Book Image

Interpretable Machine Learning with Python

By : Serg Masís
Book Image

Interpretable Machine Learning with Python

By: Serg Masís

Overview of this book

Do you want to gain a deeper understanding of your models and better mitigate poor prediction risks associated with machine learning interpretation? If so, then Interpretable Machine Learning with Python deserves a place on your bookshelf. We’ll be starting off with the fundamentals of interpretability, its relevance in business, and exploring its key aspects and challenges. As you progress through the chapters, you'll then focus on how white-box models work, compare them to black-box and glass-box models, and examine their trade-off. You’ll also get you up to speed with a vast array of interpretation methods, also known as Explainable AI (XAI) methods, and how to apply them to different use cases, be it for classification or regression, for tabular, time-series, image or text. In addition to the step-by-step code, this book will also help you interpret model outcomes using examples. You’ll get hands-on with tuning models and training data for interpretability by reducing complexity, mitigating bias, placing guardrails, and enhancing reliability. The methods you’ll explore here range from state-of-the-art feature selection and dataset debiasing methods to monotonic constraints and adversarial retraining. By the end of this book, you'll be able to understand ML models better and enhance them through interpretability tuning.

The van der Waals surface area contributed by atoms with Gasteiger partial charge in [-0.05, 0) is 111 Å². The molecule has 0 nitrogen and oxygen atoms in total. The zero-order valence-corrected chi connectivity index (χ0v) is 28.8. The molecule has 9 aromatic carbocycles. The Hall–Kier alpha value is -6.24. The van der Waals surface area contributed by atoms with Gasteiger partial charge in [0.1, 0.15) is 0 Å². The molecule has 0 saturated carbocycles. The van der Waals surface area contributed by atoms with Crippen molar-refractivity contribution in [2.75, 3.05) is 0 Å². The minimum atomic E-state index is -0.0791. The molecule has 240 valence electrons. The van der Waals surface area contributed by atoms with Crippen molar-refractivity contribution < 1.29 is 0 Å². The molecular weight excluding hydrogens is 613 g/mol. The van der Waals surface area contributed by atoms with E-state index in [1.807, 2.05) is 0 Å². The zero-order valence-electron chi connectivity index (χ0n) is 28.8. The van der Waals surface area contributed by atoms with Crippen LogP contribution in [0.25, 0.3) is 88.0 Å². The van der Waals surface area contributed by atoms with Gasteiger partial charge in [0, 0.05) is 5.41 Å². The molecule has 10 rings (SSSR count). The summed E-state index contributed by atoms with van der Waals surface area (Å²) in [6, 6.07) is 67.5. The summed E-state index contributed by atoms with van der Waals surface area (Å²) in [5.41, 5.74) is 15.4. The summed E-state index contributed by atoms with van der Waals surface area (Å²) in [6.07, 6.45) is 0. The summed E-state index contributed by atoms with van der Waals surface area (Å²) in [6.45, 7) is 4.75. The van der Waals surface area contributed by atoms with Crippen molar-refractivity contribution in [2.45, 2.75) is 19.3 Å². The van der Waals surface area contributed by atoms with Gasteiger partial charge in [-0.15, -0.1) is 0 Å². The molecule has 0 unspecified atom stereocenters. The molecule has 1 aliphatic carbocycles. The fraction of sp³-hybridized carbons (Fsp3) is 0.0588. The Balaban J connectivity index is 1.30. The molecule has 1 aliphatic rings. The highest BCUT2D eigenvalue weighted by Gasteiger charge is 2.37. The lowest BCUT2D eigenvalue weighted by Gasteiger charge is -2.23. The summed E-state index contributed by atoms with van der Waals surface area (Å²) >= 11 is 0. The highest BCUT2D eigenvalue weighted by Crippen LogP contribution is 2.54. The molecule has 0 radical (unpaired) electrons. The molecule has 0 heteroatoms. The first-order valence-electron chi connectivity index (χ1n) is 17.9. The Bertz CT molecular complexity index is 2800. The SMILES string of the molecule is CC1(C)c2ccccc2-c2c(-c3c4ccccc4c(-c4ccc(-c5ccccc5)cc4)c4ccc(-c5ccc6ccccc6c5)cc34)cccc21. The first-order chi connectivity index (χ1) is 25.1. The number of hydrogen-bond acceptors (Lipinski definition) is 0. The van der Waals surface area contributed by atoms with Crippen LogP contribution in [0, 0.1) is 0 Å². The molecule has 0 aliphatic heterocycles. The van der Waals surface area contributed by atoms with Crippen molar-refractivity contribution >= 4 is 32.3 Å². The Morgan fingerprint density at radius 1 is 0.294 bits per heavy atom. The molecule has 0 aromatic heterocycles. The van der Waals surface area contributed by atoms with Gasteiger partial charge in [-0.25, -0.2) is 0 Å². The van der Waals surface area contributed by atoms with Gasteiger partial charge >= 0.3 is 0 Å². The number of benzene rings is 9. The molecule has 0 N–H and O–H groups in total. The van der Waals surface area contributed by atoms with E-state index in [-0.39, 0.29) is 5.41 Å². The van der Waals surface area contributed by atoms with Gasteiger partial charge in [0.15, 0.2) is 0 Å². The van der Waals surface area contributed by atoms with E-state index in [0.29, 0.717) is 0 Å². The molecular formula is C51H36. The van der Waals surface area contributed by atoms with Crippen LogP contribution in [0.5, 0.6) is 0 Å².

Table of Contents (19 chapters)
Section 1: Introduction to Machine Learning Interpretation
Section 2: Mastering Interpretation Methods
Section 3:Tuning for Interpretability

Mission accomplished

The mission was to understand why one of your client's bars is Outstanding while another one is Disappointing. Your approach employed the interpretation of machine learning models to arrive at the following conclusions:

  • According to SHAP on the tabular model, the Outstanding bar owes that rating to its berry taste and its cocoa percentage of 70%. On the other hand, the unfavorable rating for the Disappointing bar is due mostly to its earthy flavor and bean country of origin (Other). Review date plays a smaller role, but it seems that chocolate bars reviewed in that period (2013-15) were at an advantage.
  • LIME confirms that cocoa_percent<=70 is a desirable property, and that, in addition to berry, creamy, cocoa, and rich are favorable tastes, while sweet, sour, and molasses are unfavorable.
  • The commonality between both methods using the tabular model is that despite the many non-taste-related attributes, taste features are among the most...